Frontoparietal activity and its structural connectivity in binocular rivalry

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Wilcke, JC, O'Shea, RP & Watts, R 2009, 'Frontoparietal activity and its structural connectivity in binocular rivalry', Brain Research, vol. 1305, pp. 96-107.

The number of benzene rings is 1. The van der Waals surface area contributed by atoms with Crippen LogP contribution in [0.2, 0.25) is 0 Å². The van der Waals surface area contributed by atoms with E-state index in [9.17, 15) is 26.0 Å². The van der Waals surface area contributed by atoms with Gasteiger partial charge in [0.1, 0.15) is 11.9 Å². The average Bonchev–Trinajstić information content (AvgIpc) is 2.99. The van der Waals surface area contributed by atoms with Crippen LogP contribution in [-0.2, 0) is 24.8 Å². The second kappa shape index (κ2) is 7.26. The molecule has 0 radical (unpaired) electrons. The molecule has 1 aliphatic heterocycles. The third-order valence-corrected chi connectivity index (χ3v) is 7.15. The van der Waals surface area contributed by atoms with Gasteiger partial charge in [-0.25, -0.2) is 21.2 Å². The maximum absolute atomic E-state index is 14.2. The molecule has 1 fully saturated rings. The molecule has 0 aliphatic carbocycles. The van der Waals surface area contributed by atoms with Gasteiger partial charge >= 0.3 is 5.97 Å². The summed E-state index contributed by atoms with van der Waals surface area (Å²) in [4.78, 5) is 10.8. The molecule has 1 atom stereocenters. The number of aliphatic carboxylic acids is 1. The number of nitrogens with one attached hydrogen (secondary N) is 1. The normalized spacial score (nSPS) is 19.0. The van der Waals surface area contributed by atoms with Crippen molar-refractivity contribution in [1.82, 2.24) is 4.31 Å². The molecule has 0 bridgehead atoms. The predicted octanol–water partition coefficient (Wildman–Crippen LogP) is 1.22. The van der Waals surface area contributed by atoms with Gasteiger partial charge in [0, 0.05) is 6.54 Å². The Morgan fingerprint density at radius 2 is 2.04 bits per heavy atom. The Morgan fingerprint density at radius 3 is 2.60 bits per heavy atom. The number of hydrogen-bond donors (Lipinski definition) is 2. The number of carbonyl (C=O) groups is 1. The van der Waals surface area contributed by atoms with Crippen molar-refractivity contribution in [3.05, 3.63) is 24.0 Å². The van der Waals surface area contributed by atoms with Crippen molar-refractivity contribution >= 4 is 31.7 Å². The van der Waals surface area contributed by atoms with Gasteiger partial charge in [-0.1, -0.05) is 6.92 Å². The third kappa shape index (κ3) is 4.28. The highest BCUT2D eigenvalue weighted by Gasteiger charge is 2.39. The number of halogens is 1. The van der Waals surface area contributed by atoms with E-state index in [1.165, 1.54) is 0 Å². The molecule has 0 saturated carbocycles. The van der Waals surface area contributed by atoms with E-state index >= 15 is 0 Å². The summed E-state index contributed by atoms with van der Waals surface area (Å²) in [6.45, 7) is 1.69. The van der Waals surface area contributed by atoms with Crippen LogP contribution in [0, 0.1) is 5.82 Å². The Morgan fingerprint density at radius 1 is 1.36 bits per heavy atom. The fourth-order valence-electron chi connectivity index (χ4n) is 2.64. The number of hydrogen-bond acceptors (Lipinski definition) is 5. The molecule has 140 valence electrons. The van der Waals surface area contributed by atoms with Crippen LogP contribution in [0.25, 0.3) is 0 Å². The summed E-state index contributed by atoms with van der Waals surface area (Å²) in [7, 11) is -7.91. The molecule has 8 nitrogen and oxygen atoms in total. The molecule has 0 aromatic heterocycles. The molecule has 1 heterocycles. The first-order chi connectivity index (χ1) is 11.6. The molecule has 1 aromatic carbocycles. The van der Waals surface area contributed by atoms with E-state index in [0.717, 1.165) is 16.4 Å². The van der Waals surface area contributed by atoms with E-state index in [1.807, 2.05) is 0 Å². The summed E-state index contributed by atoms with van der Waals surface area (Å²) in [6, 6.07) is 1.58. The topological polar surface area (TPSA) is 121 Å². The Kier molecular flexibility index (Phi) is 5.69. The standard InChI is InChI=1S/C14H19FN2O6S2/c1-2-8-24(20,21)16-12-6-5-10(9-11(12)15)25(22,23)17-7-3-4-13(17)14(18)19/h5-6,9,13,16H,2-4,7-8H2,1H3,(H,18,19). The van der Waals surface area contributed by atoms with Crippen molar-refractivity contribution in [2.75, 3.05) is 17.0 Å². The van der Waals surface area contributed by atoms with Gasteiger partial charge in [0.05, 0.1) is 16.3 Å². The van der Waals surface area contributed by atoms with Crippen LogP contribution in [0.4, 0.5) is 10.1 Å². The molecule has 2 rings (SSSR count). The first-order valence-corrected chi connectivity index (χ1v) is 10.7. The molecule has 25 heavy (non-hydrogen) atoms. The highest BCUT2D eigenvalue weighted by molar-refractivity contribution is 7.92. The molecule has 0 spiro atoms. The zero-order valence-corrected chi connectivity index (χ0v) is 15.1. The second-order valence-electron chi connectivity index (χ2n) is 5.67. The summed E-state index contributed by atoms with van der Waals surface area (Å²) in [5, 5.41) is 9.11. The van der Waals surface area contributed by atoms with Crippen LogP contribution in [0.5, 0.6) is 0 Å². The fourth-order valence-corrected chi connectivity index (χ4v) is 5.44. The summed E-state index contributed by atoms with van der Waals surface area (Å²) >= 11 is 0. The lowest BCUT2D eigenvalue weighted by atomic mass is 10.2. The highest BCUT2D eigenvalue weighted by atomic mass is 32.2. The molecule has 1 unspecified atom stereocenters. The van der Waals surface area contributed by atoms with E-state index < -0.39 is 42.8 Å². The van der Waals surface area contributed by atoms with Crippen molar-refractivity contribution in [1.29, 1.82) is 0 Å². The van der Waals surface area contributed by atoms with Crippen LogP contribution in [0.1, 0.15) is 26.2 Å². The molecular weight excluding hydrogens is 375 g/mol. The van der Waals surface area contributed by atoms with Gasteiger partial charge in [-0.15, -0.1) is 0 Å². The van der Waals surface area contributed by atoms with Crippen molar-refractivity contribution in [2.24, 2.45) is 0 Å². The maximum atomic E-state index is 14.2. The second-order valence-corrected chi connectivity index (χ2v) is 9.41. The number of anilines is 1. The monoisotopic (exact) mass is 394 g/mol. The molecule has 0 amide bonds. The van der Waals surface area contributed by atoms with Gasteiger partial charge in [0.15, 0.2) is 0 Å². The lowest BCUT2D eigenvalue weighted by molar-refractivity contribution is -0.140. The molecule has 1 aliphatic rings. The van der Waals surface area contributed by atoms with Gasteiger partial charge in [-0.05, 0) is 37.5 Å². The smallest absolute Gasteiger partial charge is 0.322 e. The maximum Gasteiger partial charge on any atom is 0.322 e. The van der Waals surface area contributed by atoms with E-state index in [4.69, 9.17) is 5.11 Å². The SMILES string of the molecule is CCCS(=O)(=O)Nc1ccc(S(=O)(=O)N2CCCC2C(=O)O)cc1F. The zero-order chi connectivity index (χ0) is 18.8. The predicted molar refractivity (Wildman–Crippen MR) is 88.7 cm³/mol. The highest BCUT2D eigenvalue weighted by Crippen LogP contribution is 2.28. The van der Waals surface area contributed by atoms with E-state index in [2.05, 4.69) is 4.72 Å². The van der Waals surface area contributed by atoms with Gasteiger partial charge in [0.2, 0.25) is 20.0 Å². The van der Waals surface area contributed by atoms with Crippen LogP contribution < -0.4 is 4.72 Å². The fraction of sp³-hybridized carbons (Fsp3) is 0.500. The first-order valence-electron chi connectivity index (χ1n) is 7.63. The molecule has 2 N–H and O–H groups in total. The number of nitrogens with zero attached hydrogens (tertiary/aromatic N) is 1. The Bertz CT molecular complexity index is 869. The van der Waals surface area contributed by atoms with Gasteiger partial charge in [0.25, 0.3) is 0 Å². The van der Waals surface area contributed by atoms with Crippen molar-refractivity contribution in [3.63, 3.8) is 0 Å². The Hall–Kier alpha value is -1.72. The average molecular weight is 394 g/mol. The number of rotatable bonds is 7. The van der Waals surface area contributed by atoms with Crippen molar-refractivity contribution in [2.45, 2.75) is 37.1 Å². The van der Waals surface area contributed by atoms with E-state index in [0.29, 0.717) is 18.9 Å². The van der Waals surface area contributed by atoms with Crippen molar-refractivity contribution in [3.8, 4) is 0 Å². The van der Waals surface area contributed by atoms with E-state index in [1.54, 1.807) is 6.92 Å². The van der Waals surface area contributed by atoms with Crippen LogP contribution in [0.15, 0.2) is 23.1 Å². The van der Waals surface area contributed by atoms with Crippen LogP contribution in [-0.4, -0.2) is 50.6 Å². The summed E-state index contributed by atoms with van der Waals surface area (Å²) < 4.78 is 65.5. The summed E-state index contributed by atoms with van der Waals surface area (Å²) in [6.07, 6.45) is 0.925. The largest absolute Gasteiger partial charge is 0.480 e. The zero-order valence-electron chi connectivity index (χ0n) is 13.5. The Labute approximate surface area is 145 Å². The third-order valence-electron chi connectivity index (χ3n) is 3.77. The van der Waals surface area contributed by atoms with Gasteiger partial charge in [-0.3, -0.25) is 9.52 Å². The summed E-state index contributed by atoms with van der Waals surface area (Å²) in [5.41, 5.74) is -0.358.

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To understand the brain areas associated with visual awareness and their anatomical interconnections, we studied binocular rivalry with functional magnetic resonance imaging (fMRI) and diffusion tensor imaging (DTI). Binocular rivalry occurs when one image is viewed by one eye and a different image by the other; it is experienced as perceptual alternations between the two images. Our first experiment addressed problems with a popular comparison condition, namely permanent suppression, by comparing rivalry with binocular fusion instead. We found an increased fMRI signal in right frontal, parietal, and occipital regions during rivalry viewing. The pattern of neural activity differed from findings of permanent suppression comparisons, except for adjacent activity in the right superior parietal lobule. This location was near fMRI signal changes related to reported rivalry alternations in our second experiment, indicating that neighbouring areas in the right parietal cortex may be involved in different components of rivalry. In our second experiment, we used probabilistic tractography to detect white matter fibres between right-hemispheric areas that showed event-related fMRI signal changes time-locked to reported perceptual alternations during rivalry viewing. Most of these functionally defined areas were linked by probabilistic fibre tracts, some of which followed long-distance connections such as the inferior occipitofrontal fasciculus. Corresponding anatomical pathways might mediate communication within the functional network associated with changes in conscious perception during binocular rivalry.